Density ratio data are set in the following manner.

First, the average density AVE of all nozzles except for the failed nozzle, and the ratio of the density of each nozzle relative to the average density AVE is used as the density ratio data for each nozzle: d(i)=n(i)/AVE.

However, it is very risky to use the density ratio data defined as described above for each nozzle, in other words, the data obtained based on the density data correspondent to an area having a size equivalent to only a single picture element, without modification. This is due to the following reason. That is, referring to FIG. 31, the measured density of each picture element in each block of the test pattern definitely reflects the density of the dots formed by the nozzles sandwiching the nozzle which formed the image portion, the density of which is measured. Further, it is inevitably that each nozzle is slightly offset in the left or right direction. In addition, it is desirable to take into consideration the fact that the manner in which human eye detects density nonuniformity in a particular area of a print is affected by not only the condition of the particular area, but also the conditions of the adjacencies of the particular area.

Therefore, it is desired that the following method is used. That is, before determining the density for each nozzle, the average density of each nozzle and the immediately adjacent two nozzles, in other words, the average of the density data for three picture elements (Ai−1, Ai, Ai+1,) is obtained, and this average density ave(i) is used as the nozzle density for the nozzle. Then, the density ratio data d(i) for each nozzle is set based on this average density data eve(i): d(i)=aver(i)/AVE. Thus, in reality, this density ratio data are used to create a correction table, which will be described later.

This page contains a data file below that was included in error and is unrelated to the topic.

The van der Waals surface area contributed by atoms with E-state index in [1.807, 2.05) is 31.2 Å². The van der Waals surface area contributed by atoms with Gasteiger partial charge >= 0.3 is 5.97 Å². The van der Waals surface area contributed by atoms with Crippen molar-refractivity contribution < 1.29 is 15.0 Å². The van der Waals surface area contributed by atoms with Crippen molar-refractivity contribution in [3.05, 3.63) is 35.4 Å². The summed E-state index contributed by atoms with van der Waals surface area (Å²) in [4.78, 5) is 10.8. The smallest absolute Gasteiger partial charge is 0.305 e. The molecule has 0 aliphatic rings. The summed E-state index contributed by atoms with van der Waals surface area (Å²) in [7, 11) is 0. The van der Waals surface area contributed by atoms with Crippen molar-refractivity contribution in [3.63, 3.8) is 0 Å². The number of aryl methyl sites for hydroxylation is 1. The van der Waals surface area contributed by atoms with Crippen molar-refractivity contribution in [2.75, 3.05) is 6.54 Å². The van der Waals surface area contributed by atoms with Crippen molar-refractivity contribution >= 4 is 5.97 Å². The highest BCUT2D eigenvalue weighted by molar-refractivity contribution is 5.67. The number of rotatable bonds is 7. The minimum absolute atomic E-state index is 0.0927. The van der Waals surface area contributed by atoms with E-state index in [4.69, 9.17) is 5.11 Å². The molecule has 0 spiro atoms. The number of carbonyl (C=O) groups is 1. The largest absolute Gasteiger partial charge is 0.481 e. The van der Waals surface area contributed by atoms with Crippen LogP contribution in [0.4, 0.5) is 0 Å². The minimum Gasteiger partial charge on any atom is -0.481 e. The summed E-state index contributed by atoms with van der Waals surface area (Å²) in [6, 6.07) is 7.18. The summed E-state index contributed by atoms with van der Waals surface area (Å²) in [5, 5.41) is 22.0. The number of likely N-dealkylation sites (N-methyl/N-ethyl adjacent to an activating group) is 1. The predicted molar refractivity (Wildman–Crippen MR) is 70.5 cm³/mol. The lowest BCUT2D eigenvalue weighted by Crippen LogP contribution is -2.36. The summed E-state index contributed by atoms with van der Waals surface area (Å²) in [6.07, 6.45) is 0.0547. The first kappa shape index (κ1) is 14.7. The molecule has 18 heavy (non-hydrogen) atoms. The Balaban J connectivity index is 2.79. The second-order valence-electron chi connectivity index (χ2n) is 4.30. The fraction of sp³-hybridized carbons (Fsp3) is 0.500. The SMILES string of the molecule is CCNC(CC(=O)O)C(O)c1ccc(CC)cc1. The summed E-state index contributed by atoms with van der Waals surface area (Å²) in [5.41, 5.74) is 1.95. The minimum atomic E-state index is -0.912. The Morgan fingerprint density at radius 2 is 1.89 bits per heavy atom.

The density ratio data d(i) are process by a correction computation table 136 (FIG. 23), to create a correction table for each nozzle.

Representing the table number with T(i), T ( i ) = #63 1.31 < d ( i ) # ( d ( i ) - 1 ) × 100 + 32 0.69 < d ( i ) < 1.31 #1 0 < d ( i ) < 0.69 #0 d ( i ) = 0.

Here, 64 correction tables #0-#64 are prepared as shown in FIG. 24. In Table 32, the input value is always equal to the output value. Thus, the line in FIG. 24 representing Table 32 is a straight line having an inclination of 1. This Table 32 is the table used for nozzles which record in the average density of 128 nozzles. The table inclination gradually increases or decreases as the value of the table number decreases or increase, depending on which side of Table 32 a given table is. More specifically, in Table 32, the output value is equal to the input value which is 50% (80H), or the density of the test pattern, whereas the output value in the rest of the tables is increased or decreased by 1% as the value of the table number decreases or increases, depending on which side of Table 32 a given table is. Thus, an input signal which is always at 80H is converted into an output signal at the ratio in Table T(i). The table number #0 corresponds to a failed nozzle, and therefore, the output value has been set to zero.